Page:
Celebrating our wonderful volunteers this Volunteers’ Week. Here are some of their stories.
Janet and Joan
Janet and Joan are sisters who were brought up in Walworth and have attended our Lunch Club for Older People for a number of years.
Seven months ago, Janet started volunteering at Messy Church and soon became a key volunteer on the core team. Then, when Involuntary Movement needed a couple of volunteers to help chaperone students in a taxi to their weekly dance class at Pembroke House, Janet was quick to step forward with her sister, Joan. Now Janet and Joan are also undergoing volunteer training to join our befriending programme so that they can visit an isolated older person once a week for a chat and company.
With their energy and enthusiasm, Janet and Joan embody the community spirit of Pembroke House where we encourage everyone to become involved in different ways, whether as participants or as volunteers.
When we see Tom having animated chats with our Lunch Clubbers as he serves their food, we find it difficult to believe that he originally came to Pembroke House because he was advised to try volunteering as a way to overcome his agoraphobia.
The first time Tom came to Pembroke House and signed up as a volunteer, he quickly felt overwhelmed. We agreed that he would take a break but that the door was always open. A few months later, Tom came back and started using his computer skills to help us design leaflets for various projects. Soon he started volunteering at Lunch Club as well and quickly became one of our most reliable volunteers as well as joining staff members to sing in a local choir.
He says: I came to give back to the community through volunteering but I find I’m developing skills I didn’t realise I was lacking.
Tom is now working towards a future career in mental health.
Sara met Fausto, our Community Outreach worker, when they came to Pembroke House with their toddlers to attend Mumspace: a group of mums who share the ups and downs of motherhood. She was thinking about returning to work after a while at home with her baby but wanted a chance to refresh her office skills first.
Now she volunteers two mornings a week in the Pembroke House office and has been a big help to the office team, helping out with everything from routine administrative tasks to translation of documents into Spanish.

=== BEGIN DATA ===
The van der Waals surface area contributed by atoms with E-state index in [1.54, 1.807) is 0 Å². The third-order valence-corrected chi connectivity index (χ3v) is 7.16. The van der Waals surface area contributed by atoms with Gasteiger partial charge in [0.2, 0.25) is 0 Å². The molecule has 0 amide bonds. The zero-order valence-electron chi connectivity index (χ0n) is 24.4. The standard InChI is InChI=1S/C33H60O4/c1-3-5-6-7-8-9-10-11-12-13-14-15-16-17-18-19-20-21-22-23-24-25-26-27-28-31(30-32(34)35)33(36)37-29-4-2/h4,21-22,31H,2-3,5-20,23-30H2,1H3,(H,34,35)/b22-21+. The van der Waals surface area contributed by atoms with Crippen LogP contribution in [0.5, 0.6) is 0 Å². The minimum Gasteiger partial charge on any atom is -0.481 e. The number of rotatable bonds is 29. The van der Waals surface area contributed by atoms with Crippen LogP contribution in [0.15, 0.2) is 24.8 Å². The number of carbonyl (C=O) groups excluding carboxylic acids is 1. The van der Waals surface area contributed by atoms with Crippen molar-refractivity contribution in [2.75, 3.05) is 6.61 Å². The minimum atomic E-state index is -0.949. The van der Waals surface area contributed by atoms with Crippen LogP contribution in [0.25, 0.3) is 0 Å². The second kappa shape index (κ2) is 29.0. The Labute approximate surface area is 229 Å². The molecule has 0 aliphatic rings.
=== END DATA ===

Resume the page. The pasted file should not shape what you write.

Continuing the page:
Sara says, “I love typing and I’m learning new words in English.”
We’re happy that we can help volunteers build up skills and experience to help build up their CVs – especially when we get wonderful helpers like Sara!
At 85 years old, David Clark is an inspiring example of someone who has been at the heart of the Pembroke House Community for half his life.
For eighteen years, David was an enthusiastic leader at our weekly Youth Club. He took part in youth camps and volunteered at our local primary school, escorting the children to swimming classes.
He’s an active member of our Church, delivering the church newsletter for two years.
Today he’s a regular participant at our Lunch Club for Older People and helps out wherever he can: gardening, fixing kids’ bikes, providing materials for Messy Church and coming along to the Lunch Club Advisory meetings.
In his first six months volunteering in our Lunch Club kitchen, Vassiste contributed an amazing 125 volunteer hours to Pembroke House. He comes every Thursday to help prepare a meal for our Lunch Club for Older People where he’s always quick to offer a friendly smile to participants.
Utterly reliable, he works hard in the kitchen for at least five hours every Thursday, preparing food, serving and clearing up afterwards. He’s also helped prepare food for special events such as our Masters’ Reception and plans to join our gardening group, so will have contributed a huge number of hours by the end of the year.
Vassiste has a learning disability and is active with Mencap as well as taking various courses with CoolTan Arts. In recognition of his contribution to Pembroke House, he was awarded the Southwark Star award for Disabled People’s Champion of the Year 2017.